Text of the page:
Rick Riordan’s The Serpent’s Shadow is the best of the Kane Chronicles trilogy. Anophis, the snake god of Chaos, is on the loose and will destroy the world in three days, and siblings Carter and Sadie Kane must stop him and restore Ma’at (order) to the world. Carter and Sadie have grown quite a bit since their first appearance in The Red Pyramid — Serpent’s Shadow begins with the pair understandably apprehensive, but definitely in charge of the fight against Anophis. They manage a school for magicians, training even kindergarteners to help in the upcoming battle, while still making sure the magician students attend regular school classes.
The Kane Chronicles have never captivated me as much as his Percy Jackson and Heroes of Olympus books have. I’m not sure if it’s just because I find the Greek/Roman gods, or because the format of the stories make the Kane Chronicles a bit more slanted towards children, stylistically. For example, because Kane Chronicles heroes Carter and Sadie narrate the story by dictating it into a tape, we have regular interjections, e.g. of one complaining that the other was pinching him/her. Regular sibling horseplay, and sure to elicit a laugh from eight-year-olds when read out loud, but a bit too much played for laughs.
There’s quite a lot packed into this book, and with so many god and mortal characters and such a big task (how to stop an unstoppable snake god), Serpent’s Shadow gets right into the action and assumes you remember the previous two books. It does get a bit confusing at times, and a bit difficult to care, really, about events you know are momentous because the narrators say so. Still, once Sadie and Carter figure out a plan and set off after Anophis, the story becomes more exciting.
The stakes are really high in Serpent’s Shadow — Carter and Sadie admit they’re not sure their plan will work, and worse, their plan will most likely require both of them to sacrifice their lives. Even their love interests have major sacrifices to make, and the gods can only help so much. The only thing perhaps that bothered me is that the consequences of Anophis taking over the world weren’t really explained, beyond a generic idea of the world ending. So we know how much Carter, Sadie and their team are willing to sacrifice to stop Anophis, and we know it’s important, but mostly just because they tell us so, which lessens the significance of their mission somewhat. There is a great moment where Carter realizes Anophis’ motivation and, for a few seconds at least, understands Anophis completely. That gave dimension to the villain, and added depth to the story.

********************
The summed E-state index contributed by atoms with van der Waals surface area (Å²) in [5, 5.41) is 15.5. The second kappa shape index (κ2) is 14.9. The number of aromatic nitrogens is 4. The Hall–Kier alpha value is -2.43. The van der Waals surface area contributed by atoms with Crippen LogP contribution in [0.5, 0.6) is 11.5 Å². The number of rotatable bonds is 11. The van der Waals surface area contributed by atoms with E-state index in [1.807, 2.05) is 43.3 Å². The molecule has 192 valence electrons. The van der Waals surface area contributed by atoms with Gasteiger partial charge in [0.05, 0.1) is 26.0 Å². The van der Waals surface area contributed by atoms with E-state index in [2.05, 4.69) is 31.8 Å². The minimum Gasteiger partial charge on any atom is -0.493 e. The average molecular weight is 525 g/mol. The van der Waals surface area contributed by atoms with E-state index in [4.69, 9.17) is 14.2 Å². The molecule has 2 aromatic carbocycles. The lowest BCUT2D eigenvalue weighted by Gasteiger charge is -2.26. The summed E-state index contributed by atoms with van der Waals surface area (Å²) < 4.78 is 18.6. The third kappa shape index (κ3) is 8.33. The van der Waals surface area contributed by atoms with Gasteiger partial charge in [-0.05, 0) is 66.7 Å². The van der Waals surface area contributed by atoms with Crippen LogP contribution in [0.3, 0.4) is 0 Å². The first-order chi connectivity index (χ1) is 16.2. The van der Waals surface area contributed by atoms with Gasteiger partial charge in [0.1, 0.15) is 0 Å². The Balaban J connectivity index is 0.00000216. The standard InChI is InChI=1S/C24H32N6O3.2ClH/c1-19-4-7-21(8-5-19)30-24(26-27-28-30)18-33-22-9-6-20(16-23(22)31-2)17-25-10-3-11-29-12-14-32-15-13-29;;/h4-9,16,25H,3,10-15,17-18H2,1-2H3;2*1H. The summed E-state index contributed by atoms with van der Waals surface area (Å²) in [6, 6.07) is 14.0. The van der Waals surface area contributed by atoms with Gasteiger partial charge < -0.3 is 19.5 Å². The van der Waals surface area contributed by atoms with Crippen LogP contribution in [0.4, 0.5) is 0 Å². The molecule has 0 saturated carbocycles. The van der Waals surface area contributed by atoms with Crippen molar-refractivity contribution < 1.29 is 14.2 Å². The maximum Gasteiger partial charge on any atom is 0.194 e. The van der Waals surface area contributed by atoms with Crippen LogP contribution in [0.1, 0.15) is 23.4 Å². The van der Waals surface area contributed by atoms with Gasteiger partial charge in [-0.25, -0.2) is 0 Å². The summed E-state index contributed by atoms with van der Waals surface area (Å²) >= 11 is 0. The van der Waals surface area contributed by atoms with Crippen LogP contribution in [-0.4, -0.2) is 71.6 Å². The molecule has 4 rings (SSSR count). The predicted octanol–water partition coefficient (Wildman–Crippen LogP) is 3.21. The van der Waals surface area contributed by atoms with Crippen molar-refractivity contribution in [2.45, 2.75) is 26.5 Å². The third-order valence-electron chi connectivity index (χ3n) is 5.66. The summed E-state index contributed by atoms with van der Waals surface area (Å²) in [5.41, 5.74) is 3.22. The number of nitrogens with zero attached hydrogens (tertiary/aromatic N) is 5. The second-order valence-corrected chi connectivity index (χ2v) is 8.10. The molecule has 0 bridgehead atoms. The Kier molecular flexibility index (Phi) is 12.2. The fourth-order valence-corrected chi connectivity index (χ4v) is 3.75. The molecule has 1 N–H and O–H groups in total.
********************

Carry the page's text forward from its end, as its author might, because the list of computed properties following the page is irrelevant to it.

I like how Riordan handles his female characters. Carter may be the designated leader, but both Sadie and Zia are really strong leaders as well, and they play even bigger roles in the battle. The romantic subplots were also interesting, at certain points more interesting than the main story. Carter’s feelings for Zia cause him to make an absolutely idiotic decision at one point, which I thought unnecessary and too convenient a plot device (he’s really not that stupid), but overall, I like the romance in the book. I liked the somewhat creepy twist in the Carter/Zia love story, but I personally found the resolution of the Sadie/Walt/Anubis love triangle rather disturbing.
Overall, a solid book. The best of the Kane Chronicles, and certainly an epic way to end the series.
Thanks to Hachette Book Group Canada for a finished copy of this book in exchange for an honest review.